6.2 INSTITUTIONAL STRUCTURE TO OPERATE THE FINANCIAL MECHANISM UNDER THE CONVENTION: The Committee opened with a G-77 statement recommending the GEF as the interim, rather than the permanent institutional structure.
The G-77s main points included:
Mauritius said that after the GEF Chairs comments he was more convinced than ever that the GEF should not become the permanent mechanism. Germany, on behalf of the EU, said it was disappointed in the G-77 and China proposal. He had hoped that uncertainty over the financial mechanism would be replaced by certainty regarding the predictability of the flow of funds. He said the Convention had no provision for multiple institutional structures for a financial mechanism. He added that the Convention had no provisions for new sources of funding, and that there is no clear role for an additional trust fund nor was the EU prepared to contr ibute to on e. He recommended that the Secretariat survey the availability of funds from existing institutions. The World Resources Institute supported the GEF as the permanent financial mechanism. Opposing the GEF could affect funds committed to the Convention. Austria said the COP was preparing to send a signal of hesitation, distrust and dogmatism, that the goodwill of donor countries might be weakened, and that the COP was engaging in an act of self-mutilation. Cuba endorsed the G-77 and expressed surprise at the EU statement on additional funds. Norway said that to avoid duplication of time and resources, the GEF should be designated the permanent mechanism. Australia and Switzerland called for the GEF as the permanent mechanism. The US, noting that the GEF restructuring was undertaken to address the needs of the Biodiversity and Climate Conventions, suggested the COP build on the progress made by the GEF. Malaysia, speaking in support of the G-77 and China, refuted the perceived threat that the replenishment of funds is contingent on selection of the GEF as the permanent mechanism. She said the only certainty was that the GEF remains an interim mechanism under Article 39 until the COP decides on a permanent mechanism. The Chair, on suggestions by Hungary and Guinea Bissau to initiate informal negotiations, said he would establish an open-ended and transparent contact group to address unresolved issues under Agenda Items 6.1, 6.2 and 6.3. The group will meet outside the hours of the formal sessions, with its draft decisions to be formally considered by the Committee of the Whole. The Chair designated Dr. John Ashe (Antigua and Barbuda) as coordinator of the group.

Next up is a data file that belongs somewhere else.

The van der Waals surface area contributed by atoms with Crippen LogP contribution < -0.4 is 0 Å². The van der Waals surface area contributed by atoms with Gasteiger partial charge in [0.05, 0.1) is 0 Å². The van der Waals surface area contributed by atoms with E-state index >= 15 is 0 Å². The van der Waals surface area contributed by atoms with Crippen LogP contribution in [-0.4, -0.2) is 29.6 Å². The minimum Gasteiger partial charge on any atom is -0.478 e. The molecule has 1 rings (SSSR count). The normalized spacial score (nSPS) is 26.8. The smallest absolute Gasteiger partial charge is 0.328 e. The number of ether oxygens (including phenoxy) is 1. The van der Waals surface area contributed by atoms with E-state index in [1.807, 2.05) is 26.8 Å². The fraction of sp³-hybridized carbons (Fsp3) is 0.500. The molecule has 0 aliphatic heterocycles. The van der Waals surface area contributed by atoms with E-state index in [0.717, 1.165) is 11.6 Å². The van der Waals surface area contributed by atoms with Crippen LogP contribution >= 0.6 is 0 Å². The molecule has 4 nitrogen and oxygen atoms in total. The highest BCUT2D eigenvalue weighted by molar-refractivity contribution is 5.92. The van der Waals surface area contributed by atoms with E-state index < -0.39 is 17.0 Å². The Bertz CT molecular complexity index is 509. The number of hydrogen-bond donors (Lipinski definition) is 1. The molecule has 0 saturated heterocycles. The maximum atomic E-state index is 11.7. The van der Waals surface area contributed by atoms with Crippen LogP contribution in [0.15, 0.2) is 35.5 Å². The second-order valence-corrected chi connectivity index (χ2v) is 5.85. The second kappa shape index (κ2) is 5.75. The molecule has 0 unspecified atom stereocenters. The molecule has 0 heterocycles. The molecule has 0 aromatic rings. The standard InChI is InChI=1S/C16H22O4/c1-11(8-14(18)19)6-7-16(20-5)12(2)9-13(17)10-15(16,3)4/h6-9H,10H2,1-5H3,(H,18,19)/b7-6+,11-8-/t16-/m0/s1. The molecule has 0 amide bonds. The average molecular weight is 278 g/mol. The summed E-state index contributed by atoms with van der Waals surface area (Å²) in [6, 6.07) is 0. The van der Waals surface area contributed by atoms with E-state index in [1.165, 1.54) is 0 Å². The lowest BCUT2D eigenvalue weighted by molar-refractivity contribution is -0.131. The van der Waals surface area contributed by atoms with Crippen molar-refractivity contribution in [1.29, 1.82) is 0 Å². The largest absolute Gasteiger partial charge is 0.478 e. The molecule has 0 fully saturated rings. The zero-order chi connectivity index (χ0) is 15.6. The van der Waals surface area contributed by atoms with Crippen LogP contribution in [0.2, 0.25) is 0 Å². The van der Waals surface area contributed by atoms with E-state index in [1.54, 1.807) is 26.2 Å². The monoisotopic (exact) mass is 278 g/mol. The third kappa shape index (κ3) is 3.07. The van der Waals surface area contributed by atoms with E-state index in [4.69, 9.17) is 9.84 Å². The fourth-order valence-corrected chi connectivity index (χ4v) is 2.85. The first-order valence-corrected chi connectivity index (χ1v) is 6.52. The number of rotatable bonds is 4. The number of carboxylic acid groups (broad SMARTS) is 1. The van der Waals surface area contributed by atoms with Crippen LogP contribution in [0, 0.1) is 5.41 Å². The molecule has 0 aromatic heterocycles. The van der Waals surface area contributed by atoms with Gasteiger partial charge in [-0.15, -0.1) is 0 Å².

9 MEDIUM-TERM PROGRAMME OF WORK OF THE CONFERENCE OF THE PARTIES: A number of delegations expressed their views on the issue of standing and rotating agenda items within the medium term programme of work. Germany, on behalf of the EU, supported by Australia, Canada, Japan and the United States and others, endorsed the medium-term programme of work. He suggested that COP-2 focus on the link between national reporting and work programs. Australia noted that more immediate attention was required on capacity building, national reports, the clearing-house mechanism, a nd the is sue of in situ and ex situ genetic resources. Brazil supported by Colombia, India and others, proposed the following agenda items for COP-2: an ad hoc intersessional working group on the adoption of a biosafety protocol; access to genetic resources and the equitable sharing of benefits; knowledge and practices of indigenous and other local communities; and the relationship with the CSD. The items proposed for COP-3 included: access, transfer, and deve lopment of technology; incentive measures; special session of the General Assembly to review Agenda 21 ; and matters pending from COP-2. France said the COP will have to conduct a survey of global biodiversity on the basis of national inventories and highlighted the importance of conservation. India stressed the importance of addressing in situ and ex situ genetic resources and the knowledge and practices of indigenous and local communities and sharing of benefits with these communities. Algeria, on behalf of the G-77 and China said that the G-77 would have recommendations shortly and agreed with the EU on the review of work programme by the COP but emphasized the need to focus on issues relevant to developing country needs. A representative of the Caucus of the Indigenous Peoples Preparatory Committee urged the COP to reorganize the work programme to include the rights of indigenous peoples within the Convention, in particular: knowledge and practices of indigenous peoples currently scheduled for 1997 to be moved to 1995. Chee Yoke Ling, of the Third World Network, on behalf of the NGO Task Force on Biosafety, stressed that guidelines would not be an acceptable substitute to a biosafety protocol. Ian Fry, Greenpeace Australia emphasized the importance of a biosafety protocol and highlighted the issue of poverty eradication in relationship to the CSD and the sustainable use of biodiversity. Sweden said the perennial issues before the COP were: financial matters, transfer of technology and scientific cooperation. He suggested considering: all the ecosystems in relation to the objectives of the Convention; a thematic review linked to the CSD process; and work done by the FAO for consideration by COP-3. Norway stressed issue prioritization for the COP-2 and recommended that a biosafety instrument should be developed. The US said the COP should establis h both a permanent and a rotating agenda. Malaysia reiterated the importance of convening a working group on biosafety. Kenya urged for COP-2 consideration of biosafety, ex situ<D> collections, IPRs, incentives and indigenous knowledge. Germany, on behalf of the EU, called on COP-2 to address: national strategies; biodiversity indicators; determination of biodiversity components under threat and the action needed; management of and possible extension of nature conservation areas; and conservation and sustainable use of mar ine biod iversity. The EU suggested that COP-3 address: financial mechanism effectiveness; policies, strategies and eligibility criteria and the list of incremental costs; the role of in and ex situ conservation; land-use planning; the FAO initiative on plant and genetic resources; indigenous rights; review of the global biodiversity assessment; scientific and technical programs; and conservation and sustainable use of biodiversity in agricultural eco systems. New Zealand suggested that the permanent agenda address the consideration of the reports of the Conventions subsidiary bodies and communications with other conventions and processes involved with conservation. China called for the first two years to focus on: the clearing-house mechanism; SBSTTA; and technical and technological exchanges and human resources training. China also supported a working group to establish biosafety guidelines with a view towards the possible negotiation of a protocol. Denmark urged consideration of: access to genetic resources; biosafety; and knowledge and practices of indigenous peoples and other local communities. Germany, on behalf of the EU, supported the creation of international voluntary guidelines on biosafety and called on the COP to consider the need for, and modalities of a binding instrument, as well as the establishment of an ad hoc work group of technical experts to assist the COP.